The nature and scale of the shows planned was such that it would take five shows to “get it right” Mr Aiken said.
He added that their scale also meant that it would not be possible to use another venue for the two concerts which cannot now be held in the Croke Park Stadium. “It’s a one off show ...we can’t strip that down and move to another venue.”
Mr Aiken said he or members of his staff had been in daily contact with the city council and had been given no indication there would be problem with running five concerts.
The council said it was refusing permission for two of the five concerts over fears of noise, traffic disruption, illegal parking and “potential antisocial behaviour”.
The “scale, magnitude and number” of concerts, with an expected attendance of in excess of 80,000 people per night over five consecutive nights, three of them being week nights, was “unprecedented” for Croke Park Stadium, the council said.
It appears unlikely that the cancelled concerts can be relocated to another venue as planning laws require an application to be made ten weeks before an event.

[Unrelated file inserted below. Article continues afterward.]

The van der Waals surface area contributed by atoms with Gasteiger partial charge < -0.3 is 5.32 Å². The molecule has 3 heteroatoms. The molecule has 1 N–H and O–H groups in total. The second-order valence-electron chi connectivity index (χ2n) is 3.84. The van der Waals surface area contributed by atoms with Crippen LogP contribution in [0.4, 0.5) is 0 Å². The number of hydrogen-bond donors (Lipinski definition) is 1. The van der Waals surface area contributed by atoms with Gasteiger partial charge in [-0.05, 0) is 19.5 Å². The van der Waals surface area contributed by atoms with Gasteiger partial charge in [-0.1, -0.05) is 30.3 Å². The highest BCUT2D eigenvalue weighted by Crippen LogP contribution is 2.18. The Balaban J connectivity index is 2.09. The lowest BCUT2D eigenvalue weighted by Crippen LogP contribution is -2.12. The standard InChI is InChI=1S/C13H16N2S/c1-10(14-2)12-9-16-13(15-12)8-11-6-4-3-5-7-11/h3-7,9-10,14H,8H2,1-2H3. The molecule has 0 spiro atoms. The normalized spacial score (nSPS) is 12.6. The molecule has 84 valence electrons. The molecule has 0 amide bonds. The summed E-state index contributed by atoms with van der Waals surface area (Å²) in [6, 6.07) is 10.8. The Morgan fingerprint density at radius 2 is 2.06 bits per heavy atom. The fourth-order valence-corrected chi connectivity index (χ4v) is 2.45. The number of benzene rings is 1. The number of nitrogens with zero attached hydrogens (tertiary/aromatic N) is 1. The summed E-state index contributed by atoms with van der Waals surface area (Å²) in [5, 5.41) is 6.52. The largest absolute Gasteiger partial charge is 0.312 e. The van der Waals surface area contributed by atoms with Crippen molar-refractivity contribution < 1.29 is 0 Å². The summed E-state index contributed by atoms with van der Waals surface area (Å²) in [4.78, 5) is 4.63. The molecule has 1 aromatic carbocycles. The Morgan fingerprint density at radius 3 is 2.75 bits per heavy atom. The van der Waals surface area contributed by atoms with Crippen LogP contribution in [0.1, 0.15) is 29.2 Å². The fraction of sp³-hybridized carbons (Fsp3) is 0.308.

Some 400,000 tickets for the five concerts were snapped up within days when they went on sale earlier this year.
In its decision the council noted that three consecutive concerts have already taken place in Croke Park, the One Direction concerts held in May.
It said Croke Park was situated in a heavily populated residential area and that five shows in a row following the three concerts earlier this year was an “over intensification” of use of the stadium for special events.
“It would be in effect permitting an increase of 100 per cent in terms of the maximum number of concerts that had previously been held in Croke Park in any given year since the redevelopment of the stadium.”